Welcome to Spiel, the JC’s blog.

  • One more and we'll have a set

    Jenni Frazer
    Dec 19, 2011

    According to the Mail on Sunday, disgraced MP Aidan Burley not only sat beside his friend who wore full Nazi uniform at the now notorious French stag party, but Burley actually ordered the uniform.
    This rather begs the question of not only Burley's own judgment, which we may accept is dubious, but in the Conservative Friends of Israel rush to cover him with the mantle of their blessing. "Not an antisemitic bone in his body," the CFI declared. That would be the non-antisemitic bones which persuaded him to order an SS uniform, I imagine.
    Who's kidding who, here?
    Burley himself, asked directly why he hadn't got up and left the event when someone appeared in SS dress, burbled something weaselly about its being difficult to leave somewhere when one was 800 miles up a mountain. Now we know: he was protecting his investment.

  • Here's to an apolitical Chanucah

    Orlando Radice
    Dec 16, 2011

    Today I am feeling light and serene. No, I haven’t just finished a course of acupuncture. It’s that I think I have been ideologically de-tethered. And it feels good.

    Let me declare an interest. Before I worked at the JC, I voted Labour. That was before I began to understand the pet passions of my local MP, Jeremy Corbyn. That’s right, the one who went to a jamboree in Beirut this summer with George Galloway and representatives of Hamas and Hizbollah.

    Over the past couple of years, Cameron jumped into a European Parliament alliance with a man with an allegedly antisemitic past, and the Lib Dems have been, well, the Lib Dems (Jenny Tonge. ’Nuff said).

  • A week of weakness

    Marcus Dysch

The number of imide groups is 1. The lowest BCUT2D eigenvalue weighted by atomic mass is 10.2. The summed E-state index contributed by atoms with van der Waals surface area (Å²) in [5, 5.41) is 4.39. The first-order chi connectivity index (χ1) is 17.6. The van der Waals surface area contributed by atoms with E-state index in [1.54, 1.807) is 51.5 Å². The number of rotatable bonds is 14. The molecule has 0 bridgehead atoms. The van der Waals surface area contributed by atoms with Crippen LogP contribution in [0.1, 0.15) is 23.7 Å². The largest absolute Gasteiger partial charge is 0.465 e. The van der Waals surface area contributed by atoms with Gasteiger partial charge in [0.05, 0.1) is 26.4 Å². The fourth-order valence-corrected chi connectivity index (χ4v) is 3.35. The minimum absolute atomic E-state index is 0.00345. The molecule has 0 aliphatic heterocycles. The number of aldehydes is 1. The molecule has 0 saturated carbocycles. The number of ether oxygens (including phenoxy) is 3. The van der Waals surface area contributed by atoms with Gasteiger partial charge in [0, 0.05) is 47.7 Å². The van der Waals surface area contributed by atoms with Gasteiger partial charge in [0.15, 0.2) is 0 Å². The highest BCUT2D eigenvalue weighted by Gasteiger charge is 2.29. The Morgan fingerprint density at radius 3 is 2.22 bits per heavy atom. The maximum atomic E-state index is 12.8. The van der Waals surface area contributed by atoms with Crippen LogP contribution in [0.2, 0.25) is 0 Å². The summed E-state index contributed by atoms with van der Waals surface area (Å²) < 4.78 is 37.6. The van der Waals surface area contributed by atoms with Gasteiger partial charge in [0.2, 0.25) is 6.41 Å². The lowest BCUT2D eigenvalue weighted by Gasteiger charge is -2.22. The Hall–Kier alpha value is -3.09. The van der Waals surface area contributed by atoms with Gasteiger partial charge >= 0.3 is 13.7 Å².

Dec 15, 2011

    While our non-Jewish friends and colleagues wind down in advance of the festive period and we look forward to the joys of Chanucah, I find myself, as usual, rather disgruntled.

    Never mind the season of goodwill, this has been a strange week and one in which I’ve spent a considerable amount of time shaking my head in disbelief.

    When I first saw the story about Tory MP Aidan Burley’s presence at a Nazi-themed stag do late on Saturday night I was disgusted, as I expect were most of you. I felt sure that when the JC spoke to Jewish community representatives this week there would be outrage.

  • A guide for the perplexed

    Jenni Frazer
    Dec 12, 2011

    This is for MPs and MEPS, of whatever party, who appear to be intellectually challenged.

    1. If someone appears at a celebration, and sits next to you wearing full Nazi uniform, it's time to go home. Do not even think of posing for a picture. You will not look good. Early Day Motions will be tabled.

    2. If you even think about making a comparison between the treatment of present-day Palestinians and either Holocaust behaviour or 19th century antisemitism, you need to lie down in a dark room for several days. You will not look good.

  • The conflict ignored by all

    Jessica Elgot
    Dec 9, 2011

    Conservative MEP Sir Robert Atkins has apologised for a blog he wrote after a recent visit to Gaza.

    “Pressure must be exerted on Israel and her diaspora to realise that what they are doing in Palestine generally, and Gaza specifically, is not only illegal under international law but is also inhumane."

    Infuriating to be sure, but these days such language seems unsurprising. No-one, except the JC and some notable bloggers ever seems to call officials out on language like this any more.

  • After the "Jew goal", the "Jew punch"?

    Marcus Dysch
    Dec 1, 2011

    Remember the “Jew goal”? Well now it seems another sport may have adopted a similarly tasteless phrase.

    Welcome to the world of the “Jew punch”.

    Subscription boxing channel BoxNation this week apologised and launched an investigation after a retired boxer made a rather dubious remark on one of its shows.